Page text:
Evelina Silveira, President Diversity At Work
P. is not your average 12 year old. She has the depth and intellect of someone way past her years. She’s kind of quirky, and never dull. I have known P. for a good part of her childhood and have become somewhat of an important adult figure in her life. I have heard about her struggles with self-mutilation, on-line forays into places she probably shouldn’t go and more. Needless to say, I have grown to care about P. and she knows that she has a friend in me and can ask me for advice.
P.’s friends at school became worried when she told them about cutting herself and wanting to kill herself. Instead of dismissing it, they spoke to a teacher to get her some help. She is doing much better, now. Some of her classmates joke around with her because of how she dresses or the ways she acts, but it doesn’t seem to bother her too much. She remains the individual that she is.
A few months ago, P. shocked her classmates when she posted a message on Facebook declaring that she thought she was bisexual. I panicked. What would happen to her at school? Was this really the best forum to do this in? In some bizarre way it was.
Although she did receive some hateful messages from strangers telling her that “she would rot in hell” and similar sentiments, they didn’t seem to bother her too much. Her classmates really surprised us all. A flurry of comments came in with messages like: “love yourself”, “we still love you no matter what”, “you’re still the same P. to me” and “be yourself”. I have to say, I wouldn’t have expected this kind of acceptance from a group of 12 and 13 year olds! In fact, it is rather contradictory to the negative messages we hear about teenagers lately who bully and harass their fellow students to the point of suicide.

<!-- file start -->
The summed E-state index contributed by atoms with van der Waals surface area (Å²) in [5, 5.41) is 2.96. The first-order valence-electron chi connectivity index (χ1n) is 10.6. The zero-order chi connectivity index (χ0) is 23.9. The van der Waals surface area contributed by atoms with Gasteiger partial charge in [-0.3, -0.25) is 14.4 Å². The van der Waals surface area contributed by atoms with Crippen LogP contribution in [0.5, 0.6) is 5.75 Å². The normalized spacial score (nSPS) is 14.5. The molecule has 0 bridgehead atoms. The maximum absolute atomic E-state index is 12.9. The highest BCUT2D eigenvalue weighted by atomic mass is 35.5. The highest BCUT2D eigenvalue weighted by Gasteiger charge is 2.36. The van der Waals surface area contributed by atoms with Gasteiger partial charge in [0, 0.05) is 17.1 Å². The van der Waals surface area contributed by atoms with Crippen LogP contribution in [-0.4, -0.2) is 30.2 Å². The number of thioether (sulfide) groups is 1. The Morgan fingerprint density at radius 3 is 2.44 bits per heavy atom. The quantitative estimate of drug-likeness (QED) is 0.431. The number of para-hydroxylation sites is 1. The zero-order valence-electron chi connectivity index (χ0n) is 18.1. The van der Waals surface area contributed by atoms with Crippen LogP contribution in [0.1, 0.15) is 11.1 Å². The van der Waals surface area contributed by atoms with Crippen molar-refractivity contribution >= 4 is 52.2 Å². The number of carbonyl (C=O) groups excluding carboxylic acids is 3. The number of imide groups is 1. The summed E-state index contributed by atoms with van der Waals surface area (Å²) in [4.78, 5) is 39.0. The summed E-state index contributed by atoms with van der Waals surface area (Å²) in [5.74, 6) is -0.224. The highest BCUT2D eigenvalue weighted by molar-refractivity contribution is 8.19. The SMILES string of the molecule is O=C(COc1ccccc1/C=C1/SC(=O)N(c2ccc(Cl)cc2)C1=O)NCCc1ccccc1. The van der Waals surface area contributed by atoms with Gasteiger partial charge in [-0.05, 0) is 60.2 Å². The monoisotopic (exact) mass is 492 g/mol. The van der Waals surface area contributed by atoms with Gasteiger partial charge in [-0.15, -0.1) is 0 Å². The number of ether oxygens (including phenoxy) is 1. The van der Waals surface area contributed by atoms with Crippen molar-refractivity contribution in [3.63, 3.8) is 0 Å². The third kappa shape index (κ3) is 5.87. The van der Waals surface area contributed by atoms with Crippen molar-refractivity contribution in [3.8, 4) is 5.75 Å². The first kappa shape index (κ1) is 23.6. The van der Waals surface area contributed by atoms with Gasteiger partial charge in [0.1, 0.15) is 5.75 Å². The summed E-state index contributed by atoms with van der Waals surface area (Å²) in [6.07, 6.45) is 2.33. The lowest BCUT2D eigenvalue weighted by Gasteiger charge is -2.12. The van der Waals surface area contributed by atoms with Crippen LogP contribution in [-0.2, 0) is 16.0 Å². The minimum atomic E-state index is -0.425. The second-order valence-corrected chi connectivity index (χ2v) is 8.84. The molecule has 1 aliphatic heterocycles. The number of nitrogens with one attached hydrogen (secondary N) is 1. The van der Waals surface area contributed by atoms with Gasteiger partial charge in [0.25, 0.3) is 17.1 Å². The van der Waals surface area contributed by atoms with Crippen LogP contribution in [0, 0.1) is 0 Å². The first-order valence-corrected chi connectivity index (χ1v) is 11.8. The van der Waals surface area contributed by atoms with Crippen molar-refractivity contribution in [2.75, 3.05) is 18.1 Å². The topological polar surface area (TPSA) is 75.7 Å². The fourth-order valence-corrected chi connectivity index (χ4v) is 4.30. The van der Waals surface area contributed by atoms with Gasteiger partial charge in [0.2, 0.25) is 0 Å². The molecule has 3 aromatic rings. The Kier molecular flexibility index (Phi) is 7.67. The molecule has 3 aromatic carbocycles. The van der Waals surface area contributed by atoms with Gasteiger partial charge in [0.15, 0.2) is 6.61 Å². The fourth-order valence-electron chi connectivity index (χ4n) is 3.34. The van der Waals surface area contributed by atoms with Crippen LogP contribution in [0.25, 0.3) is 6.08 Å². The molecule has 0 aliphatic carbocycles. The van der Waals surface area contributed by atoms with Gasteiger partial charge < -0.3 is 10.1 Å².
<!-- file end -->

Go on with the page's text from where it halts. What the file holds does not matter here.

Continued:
I share this story as a glimmer of hope. The media can pick up on the most horrific stories of youth discrimination, harassment, bullying and sexual assault. This story is not newsworthy for them but it is for me. Teenagers are depicted in the media in the most negative ways. As parents it is so easy for us to fear the worst, that there is no hope for this group. However, we must remember we rarely hear the stories like the one that I just told.
There is hope for our youth. We can learn from these young students about acceptance and supporting one another. With their help and others like them, maybe we can finally put an end to all of the needless suicides – the loss of precious young LGBT lives around the world.
Building on Foundation for LGBT Youth (abravefaith.wordpress.com)